The Vatican Museums see over 5 million people per year; and with an estimated worth of over €15 billion it’s no wonder people flock to see it! At an impressive 9 miles in length the museum is bursting with art from floor to ceiling. It’s believed that if you spent just one minute admiring each painting it would take you four years to see the entire collection. And that’s not including the sculptures, tapestries, frescoes... The Vatican Museums are filled with some of the greatest masterpieces of all time; from Michelangelo to Botticelli, Bernini and Raphael. There are 54 rooms, or salas, in total ranging from miniature mosaics, Etruscan artefacts, classical antiquities and much more... But as part of the Holy See in the Vatican City (and the smallest country in the world), needless to say there are rules to be followed and customs to be respected. It’s hard to know where to begin, so we’ll give you some advice from what to see and to what to wear, with our visitor’s guide to the Vatican. Rules Because the Vatican City is a place of worship and the heart of the Roman Catholic Church, any visitor must abide to their rules and regulations - even if its outside of your beliefs. You may not wear short skirts, sleeveless blouses or shorts (cover all knees and shoulders) so make sure you come appropriately dressed in advance or you’ll be sold an overpriced scarf by a lurking tout to drape over yourself. As any important building or museum, you must be respectful of your surroundings. The Vatican Museums date back to the early 1500s so it’s almost an artefact in itself. Don’t try and touch any of the sculptures, or tapestries on display – even though there will be hoards of people inside - please leave enough room around the art pieces. Cameras may be used in the museum with no flash, but not in the Sistine Chapel. This is to protect the fresco from fading – and let’s be honest, it would be a travesty if Michelangelo’s Last Judgement were to peel and discolour. What to see An average visit to the Vatican Museums takes about four hours and from the moment you get in there are works of art, sculptures and architecture to be admired. From the spiral staircase built in 1832 right at the entrance, to the four imposing Raphael Rooms in the public part of the papal apartments, you can explore the great Vatican Museums from top to bottom. Discover the Ancient Egyptian Museum covering nine rooms, or learn about the different Popes in the portraits gallery. If you love statues, you can’t miss the hallway of marble masterpieces. Checkout the Sistine Chapel on your way out to end on a high. Literally. Remember no cameras are allowed, so take a mental picture of the famous 15th century ceiling and while you're in there, admire Botticelli’s long murals, too - something that often gets overlooked. Beat the crowds With the OMNIA and Vatican Card you can get free and fast track entry into the Vatican Museums, saving you hours of queuing in the summer months. Just flash your card and jump straight to the front. To make your experience even more enjoyable, our advice is visit around midday or 1pm when the early birds are leaving to get lunch which means there might be a lull in numbers. Saying that, it’s always pretty busy so make sure you’re good in crowds. There’s an outdoor area and little café in the grassy courtyard, too, if you need a break – and it’s always nice to sit outside and admire the architecture from a different perspective. If you want something a little different, why not try their Night Time Tours, which run in the summer (May-July and Sept-Oct) when the Vatican Museums are open until 11pm. It's the perfect time to go as you’re guaranteed fewer people and a calmer experience - even if it's at an extra cost. St Peter’s Basilica St Peter’s Basilica is part of the Vatican City however it’s not accessible through the Vatican Museums. For this, you’ll have to queue up under the right hand colonnades of St Peter’s Square and enter from the front of the basilica. Like the Vatican Museums, you must have shoulders and knees covered to be allowed entry. As this is a daily place of worship you must be respectful of those around you. With an OMNIA Vatican & Rome Card you can get a free audio guide and skip the lines to St Peter’s Basilica once you’ve visited the Vatican Museums, to complete your exploration of the Vatican City. Discover more of the Rome and the Holy See with the OMNIA Vatican & Rome Card - your indispensable sightseeing pass!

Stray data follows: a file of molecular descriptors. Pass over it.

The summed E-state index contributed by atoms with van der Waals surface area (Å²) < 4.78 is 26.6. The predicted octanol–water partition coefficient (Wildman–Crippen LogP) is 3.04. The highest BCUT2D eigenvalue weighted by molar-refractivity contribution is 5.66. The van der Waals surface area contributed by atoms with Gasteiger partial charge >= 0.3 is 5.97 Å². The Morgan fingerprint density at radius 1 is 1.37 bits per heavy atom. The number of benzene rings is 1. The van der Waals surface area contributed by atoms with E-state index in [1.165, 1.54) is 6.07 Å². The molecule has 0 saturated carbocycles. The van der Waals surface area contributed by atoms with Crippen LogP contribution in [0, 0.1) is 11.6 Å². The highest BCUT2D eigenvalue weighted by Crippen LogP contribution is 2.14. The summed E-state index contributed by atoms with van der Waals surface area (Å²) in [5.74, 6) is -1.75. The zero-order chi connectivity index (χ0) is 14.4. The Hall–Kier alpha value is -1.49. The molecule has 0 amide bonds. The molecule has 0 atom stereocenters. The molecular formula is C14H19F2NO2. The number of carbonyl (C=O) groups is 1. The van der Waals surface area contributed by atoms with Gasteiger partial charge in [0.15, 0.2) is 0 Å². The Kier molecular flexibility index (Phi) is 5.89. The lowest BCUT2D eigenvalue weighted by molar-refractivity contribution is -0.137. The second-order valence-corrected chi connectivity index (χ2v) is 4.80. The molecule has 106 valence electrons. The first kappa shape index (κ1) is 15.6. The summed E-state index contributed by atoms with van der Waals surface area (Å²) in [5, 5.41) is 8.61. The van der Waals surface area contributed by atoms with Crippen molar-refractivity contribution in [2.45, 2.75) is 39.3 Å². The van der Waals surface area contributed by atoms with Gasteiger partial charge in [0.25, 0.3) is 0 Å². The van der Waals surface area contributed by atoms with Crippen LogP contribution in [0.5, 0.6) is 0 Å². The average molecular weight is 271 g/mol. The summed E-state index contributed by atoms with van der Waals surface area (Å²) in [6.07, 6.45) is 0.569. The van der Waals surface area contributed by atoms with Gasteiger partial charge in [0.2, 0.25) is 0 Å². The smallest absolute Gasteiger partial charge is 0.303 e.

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A Taste of History: Rome's Oldest Restaurants